All of that being said, if you are a flexitarian and occasionally eat meat, that’s ok! Flexitarian diet health benefits are numerous, and you don't need to adhere to a strict vegan diet to lower cholesterol. Just be sure to choose meats that are low in saturated fats, limit your intake, and let veggies and grains be the star of the show. The same goes for a pescatarian diet to lower cholesterol: limit your intake of fish and focus on plants. You can keep your cholesterol levels in check on any plant-based diet to lower cholesterol. It’s all about the balance! Also note, junk food is full of harmful trans fats and cholesterol, so be sure to avoid processed foods, even if they are vegan or vegetarian!

Plant-Based Diets and Your Digestive Health

Digestive Diseases and a Plant-Based Diet

For those who suffer from serious digestive issues like ulcerative colitis, Crohn’s disease, or irritable bowel syndrome, a plant based diet can truly help. Studies say a plant-based diet can dramatically reduce the risk of an ulcerative colitis relapse. Low fiber fruits like bananas and melons along with fully cooked, skinless, and seedless veggies have been shown to help with Crohn’s or ulcerative colitis. Lean animal protein is also helpful, making a semi-vegetarian diet Crohn’s friendly as well. All that being said, speak with your physician and develop a meal plan that works for you. These digestive diseases are serious and proper medical advice is vital!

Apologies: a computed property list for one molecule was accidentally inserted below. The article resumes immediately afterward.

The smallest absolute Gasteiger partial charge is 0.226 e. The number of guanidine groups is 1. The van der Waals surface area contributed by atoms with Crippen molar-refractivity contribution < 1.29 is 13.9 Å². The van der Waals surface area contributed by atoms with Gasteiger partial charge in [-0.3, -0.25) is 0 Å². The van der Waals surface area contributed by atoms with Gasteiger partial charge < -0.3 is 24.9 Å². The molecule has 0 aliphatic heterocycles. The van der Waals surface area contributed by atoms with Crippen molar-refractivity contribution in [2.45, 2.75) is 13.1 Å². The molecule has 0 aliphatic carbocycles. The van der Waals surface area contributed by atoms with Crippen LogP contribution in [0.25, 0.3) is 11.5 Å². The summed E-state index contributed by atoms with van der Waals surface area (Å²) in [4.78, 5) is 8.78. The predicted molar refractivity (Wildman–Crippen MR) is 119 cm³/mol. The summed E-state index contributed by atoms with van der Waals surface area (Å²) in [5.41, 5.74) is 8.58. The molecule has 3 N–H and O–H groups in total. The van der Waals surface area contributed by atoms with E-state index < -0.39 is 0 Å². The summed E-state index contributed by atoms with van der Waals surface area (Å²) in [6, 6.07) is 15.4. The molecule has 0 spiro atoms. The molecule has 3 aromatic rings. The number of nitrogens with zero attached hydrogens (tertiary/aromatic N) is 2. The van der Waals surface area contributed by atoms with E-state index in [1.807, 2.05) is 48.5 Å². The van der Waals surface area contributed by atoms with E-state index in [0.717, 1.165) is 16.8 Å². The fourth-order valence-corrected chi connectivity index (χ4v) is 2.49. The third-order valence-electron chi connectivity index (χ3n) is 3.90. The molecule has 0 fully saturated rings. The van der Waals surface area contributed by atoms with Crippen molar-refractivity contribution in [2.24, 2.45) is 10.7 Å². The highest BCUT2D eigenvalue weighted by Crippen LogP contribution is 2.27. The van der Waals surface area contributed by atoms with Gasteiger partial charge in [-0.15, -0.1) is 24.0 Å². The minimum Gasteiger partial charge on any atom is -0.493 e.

Stay Strong! How to Avoid *Those* Side Effects

Switching to a plant-based diet is good for your overall health, but it can come with a few mild side effects. Constipation is a common “negative” side effect of switching to a vegan or vegetarian diet. You can thank the big uptake in fiber for this! Don’t worry, though. Vegetarian and vegan diet constipation are easy to fix. Just drink more water and you’ll be fine in no time. On the other end of the digestive issue spectrum is diarrhea. Making the change to a plant-based diet also means eating more foods that can cause diarrhea, like fruits and nuts. A lower protein intake can also cause diarrhea. And remember that increase in fiber we talked about? Well, it can reduce absorption of minerals and increase risk of diarrhea. As you can see, balance is key. It may take a little time for you to figure out what works, but you will!

Inflammation, Diabetes, Kidney Health, and Pregnancy: More Benefits of a Plant-Based Diet

Fight Inflammation and Arthritis with a Plant-Based Diet